Clifford, who was born in 1848 and passed away in 1933 was a colorful figure in any age. A West Virginia native and a Civil War era veteran he was also a prominent journalist and newspaper publisher and is noted as West Virginia’s first African-American attorney. He was also a professional educator working both as a schoolteacher, and principal. Clifford was a true civil rights pioneer and was a founding member of the Niagara Movement, which was a forerunner to the National Association for the Advancement of Colored People.
Ironically, Clifford was an historical figure who was largely lost to history! His contributions to American life were revealed by Dr. Connie Park Rice of West Virginia University in her book "Don't Flinch Nor Yield An Inch."
Dionne Bartley, Director of Appalachian Center for Equality discussed J.R. Clifford's legacy and the J.R. Clifford Project, a reenactment of one of Clifford's major courtroom triumphs which will feature cast members from the Aracoma Story Inc. as well as some familiar faces from the Logan County Courthouse — local judges and attorneys will take parts in the play.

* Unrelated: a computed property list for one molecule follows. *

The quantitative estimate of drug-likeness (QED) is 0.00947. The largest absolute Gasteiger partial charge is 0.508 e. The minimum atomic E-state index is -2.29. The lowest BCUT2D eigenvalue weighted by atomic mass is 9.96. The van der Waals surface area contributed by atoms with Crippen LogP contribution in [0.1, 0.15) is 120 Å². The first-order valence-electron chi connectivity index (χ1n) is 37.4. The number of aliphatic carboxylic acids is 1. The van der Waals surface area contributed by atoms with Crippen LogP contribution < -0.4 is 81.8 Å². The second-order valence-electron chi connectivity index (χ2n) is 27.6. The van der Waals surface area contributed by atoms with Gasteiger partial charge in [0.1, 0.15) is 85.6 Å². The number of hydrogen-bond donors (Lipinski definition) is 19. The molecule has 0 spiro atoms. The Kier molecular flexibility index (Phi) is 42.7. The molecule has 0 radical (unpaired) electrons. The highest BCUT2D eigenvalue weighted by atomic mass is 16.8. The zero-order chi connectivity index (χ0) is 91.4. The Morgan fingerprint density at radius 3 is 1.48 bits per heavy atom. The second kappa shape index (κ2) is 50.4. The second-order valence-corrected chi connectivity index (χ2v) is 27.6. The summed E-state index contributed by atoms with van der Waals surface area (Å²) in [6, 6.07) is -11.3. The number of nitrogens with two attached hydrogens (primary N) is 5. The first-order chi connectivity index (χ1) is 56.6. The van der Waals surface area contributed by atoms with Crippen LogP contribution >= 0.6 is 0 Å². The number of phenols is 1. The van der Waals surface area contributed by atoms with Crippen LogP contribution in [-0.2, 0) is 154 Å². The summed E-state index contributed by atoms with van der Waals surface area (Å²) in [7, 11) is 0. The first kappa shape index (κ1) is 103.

In 1898, Clifford won Williams verses Board of Education, a landmark civil rights and education case argued before the West Virginia Supreme Court of Appeals. The Tucker County Board of Education's decided to shorten the school year for African-American school children from nine months to five months, while keeping a full term for white students. Teacher Carrie Williams approached Clifford, who encouraged her to continue teaching for the full nine months, regardless of funding. Clifford then filed a lawsuit against the school board for Williams' back pay. Clifford won the case at a jury trial, and then won again before the WV Supreme Court of Appeals. The Court's decision bolstered equal educational rights for African-American students statewide. The case occurred over fifty years before the "Brown v. Board of Education" case.
Bartley said the play was independent of Southern's well regarded Diversity Month celebration, but noted that it was a case of synchronicity.
"J.R. Clifford got left out of the history books," Bartley said. "Yet his cases allowed blacks and whites to have equal rights and equal pay for school teachers. He was a vital part of West Virginia history as well as American history and African-American history. That is why I felt it was important to bring this project here. It is a courtroom drama that reenacts Williams verses the Board of Education."